Spoiler alert: This is one of those topics that is necessary but not fun. Dealing with death.
I was talking with my older sister recently and she told me a family story I had not heard before. My grandpa Tom passed away when I was one month old. He was dying an early death from a combination of cancer and black lung disease, a suffocating condition caused by years of working in coal mines. Although I was too young to have knownr him my sister, seven years older, remembers him.
Linda said one day in the summer before he passed, Grandpa Tom took her to a park. Just the two of them. They played for a while but then Grandpa took her to sit at a picnic table. He grew serious and tried to explain he was not going to be around much longer. When you’re seven this is a hard conversation to grasp and Sis said she doesn’t think she really understood it at the time. But, looking back at it, she knows what he was trying to do. Prepare her for his impending death.
Sometimes we do not have time for these conversations. A sudden car crash. An unforeseen accident. And in a moment, we’re gone. Our death leaves our loved ones breathless and dazed.
But sometimes we can tell death is creeping up on us. We try to wear a brave face. Be strong for the family. Still, many of us dodge the conversation we most need to have. Preparing loved ones for our departure.
This prep conversation is something all of us can begin having, regardless of whether death seems imminent or distant. As we grow older—but not too old—we need to talk with our family about LAU: life after us.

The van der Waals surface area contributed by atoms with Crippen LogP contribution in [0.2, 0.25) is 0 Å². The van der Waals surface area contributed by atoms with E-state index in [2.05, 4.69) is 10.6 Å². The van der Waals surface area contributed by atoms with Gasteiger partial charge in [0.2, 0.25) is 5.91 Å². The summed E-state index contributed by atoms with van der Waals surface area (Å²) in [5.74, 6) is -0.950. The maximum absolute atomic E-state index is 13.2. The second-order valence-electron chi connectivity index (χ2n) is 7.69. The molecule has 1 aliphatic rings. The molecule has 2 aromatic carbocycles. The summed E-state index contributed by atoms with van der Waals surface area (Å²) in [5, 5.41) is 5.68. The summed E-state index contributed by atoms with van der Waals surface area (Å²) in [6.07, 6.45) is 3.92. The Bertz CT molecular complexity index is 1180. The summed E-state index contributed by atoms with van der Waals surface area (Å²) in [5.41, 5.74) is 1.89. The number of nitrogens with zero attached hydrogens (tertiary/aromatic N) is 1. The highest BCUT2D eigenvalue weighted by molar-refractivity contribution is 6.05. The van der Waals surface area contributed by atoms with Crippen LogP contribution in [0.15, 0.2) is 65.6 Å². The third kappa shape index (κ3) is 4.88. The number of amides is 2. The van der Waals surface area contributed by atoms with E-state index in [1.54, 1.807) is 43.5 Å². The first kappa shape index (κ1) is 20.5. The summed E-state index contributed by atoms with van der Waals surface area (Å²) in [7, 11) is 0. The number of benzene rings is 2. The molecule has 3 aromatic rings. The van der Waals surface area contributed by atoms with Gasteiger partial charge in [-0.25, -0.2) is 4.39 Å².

There are lots of books and articles about preparing your final will. Planning your funeral. Disposing of belongings. But precious little has been written about preparing your loved ones for life after you leave. How do we do that?
I confess, I have only a few ounces of experience on this subject. I have tried to talk to my family about life after Jim. I’ve told them, if I died today, they should know I’ve enjoyed a great life. I have been loved well and have few regrets. I know they will probably miss me when I’m gone but it won’t be the end of their world. That my greatest legacy will not be the number of trials I’ve won or the awards I’ve been given. My greatest legacy will be them.
Yes, I have written a will and signed Do Not Resuscitate papers. I’ve sketched out what my funeral service should look like. But most of all I want to have prepared my living legacies, not my legal papers. I want my family to know, whether I die suddenly or slowly, I have loved loving them, that I’m proud of them, and that their lives may outlast mine but my love for them and in them will never pass away.
Is it kinda morose to have this talk? Maybe, a little. But the fact is none of us is getting out of this life alive. Begin preparing you family for that certainty. Sooner, rather than later.